H: Oh gosh, LOL, I always go for the bad boys: Loki, Bullseye from Netflix’s Daredevil (not so much in the comics … he’s a little more psychopathic in those) and Zuko. And can I really be honest if I don’t put Darcy in here? Again, I’m like a cinnamon roll, so I’m not sure why I’m going for these dudes. 

A: My biggest crush will always be Captain America. Always.

Favorite childhood book?  

H: You know, it just depends. For a while it was Harry Potter, but I think I’m edging more toward Percy Jackson now. 

A: This is a cruel question. I thought I was supposed to be the villain. I can’t even pick a favorite childhood genre. I loved everything from Hattie Big Sky to Redwall to A Wrinkle in Time. 

SP: Thanks so much for sharing with us, ladies! Congratulations on your book!

Be sure to connect with Hope and Alyssa:

You can find Hope on most social media @hopebolinger 

And Alyssa is @alyssawrote:

Website: https://alyssawrote.com/

Twitter: https://twitter.com/alyssawrote

Insta: https://www.instagram.com/alyssawrote/

FB: https://www.facebook.com/alyssawrote/

Signing off,

Nova McBee, author of Calculated & 2020 PitchWars Mentor!

The Final Frontier: Starting Your Sci-fi

Pen Friends ~ We are starting a series of posts on tips and how to write each genre- Fantasy, Contemporary, Sci-fi, Action-Adventure, and more. This Month is all about WRITING SCI-FI! 

First post of the Writing Sci-fi series:

Where do you start when you want to write a science fiction story? Just as with any story, you need to have an idea of your plot, your characters, their world and the struggle they’re going to face.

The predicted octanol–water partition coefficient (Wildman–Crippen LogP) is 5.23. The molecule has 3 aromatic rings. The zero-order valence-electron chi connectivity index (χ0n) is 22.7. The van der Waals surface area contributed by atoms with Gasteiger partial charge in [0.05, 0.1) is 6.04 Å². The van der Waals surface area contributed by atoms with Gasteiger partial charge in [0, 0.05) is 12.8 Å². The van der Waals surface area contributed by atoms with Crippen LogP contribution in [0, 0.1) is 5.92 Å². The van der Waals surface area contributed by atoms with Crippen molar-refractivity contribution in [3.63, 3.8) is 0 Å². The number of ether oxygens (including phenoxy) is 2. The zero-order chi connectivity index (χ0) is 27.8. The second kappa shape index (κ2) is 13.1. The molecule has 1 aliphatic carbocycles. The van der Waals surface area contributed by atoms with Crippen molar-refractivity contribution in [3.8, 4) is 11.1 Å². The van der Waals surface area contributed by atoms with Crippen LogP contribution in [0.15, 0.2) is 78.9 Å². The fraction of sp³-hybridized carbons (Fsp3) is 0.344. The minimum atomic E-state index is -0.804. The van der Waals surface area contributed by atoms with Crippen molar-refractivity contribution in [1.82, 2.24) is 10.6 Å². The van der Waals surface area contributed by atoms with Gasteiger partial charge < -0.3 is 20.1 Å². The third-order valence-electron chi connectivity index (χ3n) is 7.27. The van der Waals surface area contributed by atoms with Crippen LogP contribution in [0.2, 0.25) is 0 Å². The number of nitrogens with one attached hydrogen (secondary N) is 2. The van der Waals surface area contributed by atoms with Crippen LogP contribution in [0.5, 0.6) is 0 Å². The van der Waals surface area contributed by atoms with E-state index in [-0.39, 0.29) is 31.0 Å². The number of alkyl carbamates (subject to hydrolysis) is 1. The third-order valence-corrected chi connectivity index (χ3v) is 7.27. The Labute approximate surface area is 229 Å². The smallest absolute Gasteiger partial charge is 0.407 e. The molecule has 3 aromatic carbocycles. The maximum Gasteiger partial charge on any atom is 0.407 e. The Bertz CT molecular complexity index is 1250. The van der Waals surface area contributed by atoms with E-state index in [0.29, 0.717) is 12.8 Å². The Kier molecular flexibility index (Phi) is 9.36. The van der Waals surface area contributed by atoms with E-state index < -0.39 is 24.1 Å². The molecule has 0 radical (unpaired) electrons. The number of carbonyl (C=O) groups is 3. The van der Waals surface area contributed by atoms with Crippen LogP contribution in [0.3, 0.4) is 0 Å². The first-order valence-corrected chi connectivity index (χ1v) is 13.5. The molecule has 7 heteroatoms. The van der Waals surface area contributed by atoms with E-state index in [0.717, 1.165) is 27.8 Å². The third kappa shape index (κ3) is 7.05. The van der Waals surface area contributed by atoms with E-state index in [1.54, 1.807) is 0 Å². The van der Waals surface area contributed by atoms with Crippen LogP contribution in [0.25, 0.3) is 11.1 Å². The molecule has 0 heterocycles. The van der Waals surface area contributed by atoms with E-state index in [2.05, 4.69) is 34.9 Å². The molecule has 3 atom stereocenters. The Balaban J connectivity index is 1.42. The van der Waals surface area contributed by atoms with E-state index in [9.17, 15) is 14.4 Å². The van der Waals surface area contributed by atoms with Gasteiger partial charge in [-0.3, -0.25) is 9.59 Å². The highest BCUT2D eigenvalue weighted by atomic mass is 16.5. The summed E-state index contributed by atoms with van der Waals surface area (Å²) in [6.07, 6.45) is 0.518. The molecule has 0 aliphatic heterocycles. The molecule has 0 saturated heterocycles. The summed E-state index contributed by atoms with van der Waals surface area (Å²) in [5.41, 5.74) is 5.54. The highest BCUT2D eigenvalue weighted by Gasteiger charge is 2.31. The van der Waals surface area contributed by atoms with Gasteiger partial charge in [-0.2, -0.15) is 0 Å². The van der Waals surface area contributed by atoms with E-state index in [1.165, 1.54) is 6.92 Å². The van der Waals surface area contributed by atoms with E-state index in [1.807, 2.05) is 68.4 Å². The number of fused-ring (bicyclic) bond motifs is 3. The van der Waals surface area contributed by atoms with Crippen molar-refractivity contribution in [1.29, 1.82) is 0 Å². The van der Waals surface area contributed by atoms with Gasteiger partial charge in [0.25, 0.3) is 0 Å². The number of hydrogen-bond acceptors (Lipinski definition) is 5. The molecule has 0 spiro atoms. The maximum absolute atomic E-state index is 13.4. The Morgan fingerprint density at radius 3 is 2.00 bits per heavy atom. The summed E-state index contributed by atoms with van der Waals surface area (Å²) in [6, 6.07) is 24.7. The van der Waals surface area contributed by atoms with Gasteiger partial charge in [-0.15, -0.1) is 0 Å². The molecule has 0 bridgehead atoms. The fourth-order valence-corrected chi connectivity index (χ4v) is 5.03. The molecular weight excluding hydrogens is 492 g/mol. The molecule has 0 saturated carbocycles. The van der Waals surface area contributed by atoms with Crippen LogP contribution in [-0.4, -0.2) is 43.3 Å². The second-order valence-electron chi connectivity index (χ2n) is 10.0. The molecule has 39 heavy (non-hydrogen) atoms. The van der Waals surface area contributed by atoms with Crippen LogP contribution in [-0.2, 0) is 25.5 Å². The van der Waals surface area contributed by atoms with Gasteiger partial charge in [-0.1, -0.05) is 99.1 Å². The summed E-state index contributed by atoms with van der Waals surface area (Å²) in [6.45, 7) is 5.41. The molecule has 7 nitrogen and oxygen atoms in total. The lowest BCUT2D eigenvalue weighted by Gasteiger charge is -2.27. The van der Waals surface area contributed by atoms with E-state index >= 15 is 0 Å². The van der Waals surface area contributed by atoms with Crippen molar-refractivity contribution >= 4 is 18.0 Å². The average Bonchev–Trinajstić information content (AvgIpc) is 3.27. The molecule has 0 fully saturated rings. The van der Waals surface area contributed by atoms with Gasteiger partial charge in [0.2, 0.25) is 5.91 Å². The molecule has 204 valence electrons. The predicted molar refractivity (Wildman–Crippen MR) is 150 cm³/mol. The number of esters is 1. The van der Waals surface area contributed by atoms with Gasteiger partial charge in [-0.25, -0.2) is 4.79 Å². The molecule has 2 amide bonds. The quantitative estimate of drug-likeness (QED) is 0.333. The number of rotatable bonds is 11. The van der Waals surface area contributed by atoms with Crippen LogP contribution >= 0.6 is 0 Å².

Plot Structure:

If you begin with a basic plot in mind, how are you going to structure your story? Is it going to be a straightforward and linear, or will you use frequent flashbacks?

You could insert official reports or journal entries to open a window into other perspectives. Or you could even jump around in the timeline – though this is tricky to keep track of – unless there’s a very plot-specific reason for it, I would caution against this.

Or perhaps you like to start with at your characters, and let the majority of the plot evolve with them.   Continue reading

Author Interview: Shannon Dittemore

Pen Friends ~ I’m super excited to have YA Author Shannon Dittemore on the blog today talking about her upcoming book, WINTER, WHITE, AND WICKED, which is just my kind of book and fell in love with the moment I saw the cover and read the blurb. See below!